Culinary Arts

A Culinary Guide to Flour Types: Difference Between Unbleached and Bleached Flour, and How to Use Wheat, Oat, Bran, Pastry, and All-Purpose Flour

Written by MasterClass

Apr 24, 2019 • 5 min read

Ever since humans figured out you could grind wheat into flour and use it to sustain the species, it’s only gotten cooler. These days, there’s a different type of flour for every textural nuance and occasion—even the gluten-free ones.

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What is Flour?

Flour is the powdery result of grinding wheat, corn, rice, or seeds (or dried roots like cassava). It’s used in many different culinary applications, from baked goods like breads, cakes, and pie crusts to roux for sauces and airy batters. Most conventional flours are made from wheat kernels (or wheat berries), which consist of an endosperm, a germ, and a bran.

What is the Difference Between Unbleached and Bleached Flour?

Bleached flour is flour that has been treated with a whitening agent like benzoyl peroxide. Some flours are also treated with a maturing agent, which can either dampen or enhance the gluten development by manipulating the starch content of the flour itself, usually by oxidizing it, which allows flour to absorb more liquid and thus transform into a thicker dough.

Unbleached flour is any flour that has not undergone this bleaching process and does not contain any trace preservative chemicals as a result. (And “white flours” don’t always mean bleached: the term refers to refined flour that does not include the bran or germ from the wheat kernel.)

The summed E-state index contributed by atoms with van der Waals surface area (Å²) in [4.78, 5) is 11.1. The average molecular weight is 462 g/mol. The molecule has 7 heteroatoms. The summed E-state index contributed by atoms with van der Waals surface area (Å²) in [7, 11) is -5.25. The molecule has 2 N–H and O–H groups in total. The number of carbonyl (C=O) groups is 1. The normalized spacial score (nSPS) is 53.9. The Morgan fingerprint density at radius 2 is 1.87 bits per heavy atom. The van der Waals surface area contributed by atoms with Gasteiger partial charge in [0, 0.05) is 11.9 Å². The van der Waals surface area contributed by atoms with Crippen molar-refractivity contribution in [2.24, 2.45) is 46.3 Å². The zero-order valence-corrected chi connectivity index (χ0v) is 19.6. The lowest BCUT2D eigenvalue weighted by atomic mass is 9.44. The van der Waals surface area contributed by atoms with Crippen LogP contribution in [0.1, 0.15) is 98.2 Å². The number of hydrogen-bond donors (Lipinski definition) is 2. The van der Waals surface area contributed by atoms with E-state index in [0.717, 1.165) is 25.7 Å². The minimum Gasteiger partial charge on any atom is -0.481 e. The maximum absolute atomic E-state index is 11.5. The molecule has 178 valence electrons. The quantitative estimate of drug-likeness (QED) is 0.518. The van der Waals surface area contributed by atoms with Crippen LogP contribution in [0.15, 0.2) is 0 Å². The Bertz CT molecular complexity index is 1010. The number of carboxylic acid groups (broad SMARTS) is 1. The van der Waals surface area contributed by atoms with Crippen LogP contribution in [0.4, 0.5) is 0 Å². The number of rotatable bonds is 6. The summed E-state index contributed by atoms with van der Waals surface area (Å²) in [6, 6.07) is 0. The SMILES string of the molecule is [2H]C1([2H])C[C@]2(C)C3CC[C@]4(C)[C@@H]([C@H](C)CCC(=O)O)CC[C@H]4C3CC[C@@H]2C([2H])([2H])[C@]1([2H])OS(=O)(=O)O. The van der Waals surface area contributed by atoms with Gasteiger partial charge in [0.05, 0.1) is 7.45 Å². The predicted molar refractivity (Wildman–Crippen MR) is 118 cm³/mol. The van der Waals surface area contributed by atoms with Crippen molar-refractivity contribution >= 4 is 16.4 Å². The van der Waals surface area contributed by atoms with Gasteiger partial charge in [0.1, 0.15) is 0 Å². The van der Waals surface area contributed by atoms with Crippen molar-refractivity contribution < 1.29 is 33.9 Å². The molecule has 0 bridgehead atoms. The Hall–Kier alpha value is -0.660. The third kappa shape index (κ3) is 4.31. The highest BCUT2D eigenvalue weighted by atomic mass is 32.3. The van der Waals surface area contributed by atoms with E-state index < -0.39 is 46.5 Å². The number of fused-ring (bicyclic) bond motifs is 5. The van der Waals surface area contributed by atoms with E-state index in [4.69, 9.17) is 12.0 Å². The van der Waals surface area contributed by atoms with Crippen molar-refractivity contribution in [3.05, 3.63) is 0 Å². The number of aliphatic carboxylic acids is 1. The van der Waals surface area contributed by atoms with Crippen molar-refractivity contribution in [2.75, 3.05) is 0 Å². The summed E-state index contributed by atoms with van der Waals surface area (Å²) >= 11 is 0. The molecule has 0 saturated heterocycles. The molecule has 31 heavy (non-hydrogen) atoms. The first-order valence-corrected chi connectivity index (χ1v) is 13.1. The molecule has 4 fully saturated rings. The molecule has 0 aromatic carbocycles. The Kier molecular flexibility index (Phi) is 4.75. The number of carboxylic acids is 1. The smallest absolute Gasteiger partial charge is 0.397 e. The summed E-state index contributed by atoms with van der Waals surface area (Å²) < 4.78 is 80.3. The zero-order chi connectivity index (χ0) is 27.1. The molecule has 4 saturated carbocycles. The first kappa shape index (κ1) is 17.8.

Why Do Some Flours Have a Higher Protein Content Than Others?

Protein content in flour is informed both by the type of wheat grain that is used, and whether or not the flour has been enriched. The amount of protein determines how much gluten can develop in the flour when kneaded and baked. Hard wheat, for example, has a protein content range of 10 to 13 percent and produces bagels and chewy breads with crackling crusts; softer strains of wheat flours, somewhere around 6 to 7 percent are best for things like cakes and cookies, where stretchiness is less a priority. Additives like ascorbic acid or potassium bromate are sometimes added to flours to enhance gluten development.

How to Store Flour

Flour is best stored in an airtight glass or plastic container, kept out of direct sunlight in a cool, dry place. If you get freshly milled flour from a CSA or local mill, use it quickly while it's fresh. Even shelf-stable, treated flours can and will go rancid eventually—so don't go keeping the same bag for years on end.

16 Different Types of Flour

  • ALL-PURPOSE: As the reigning, most-popular flour, AP flour is a white flour containing only the endosperm of the original wheat head. While it’ll last longer than other whole-grain flours, it doesn’t clock in much nutritional value as a result. That being said, it has a solidly mild flavor and works well in just about everything you can think of. Try making this easy homemade bread recipe with all-purpose flour.
  • WHOLE WHEAT: As a direct contrast to all-purpose, whole-wheat flour is flour that includes the wheat germ, bran, and endosperm, making for a dense, flavor-packed flour that results in heavy-hitter, high-moisture loaves. It has a shorter shelf life than all-purpose flour. White whole wheat flour is made in the same way but from a winter white variety of wheat.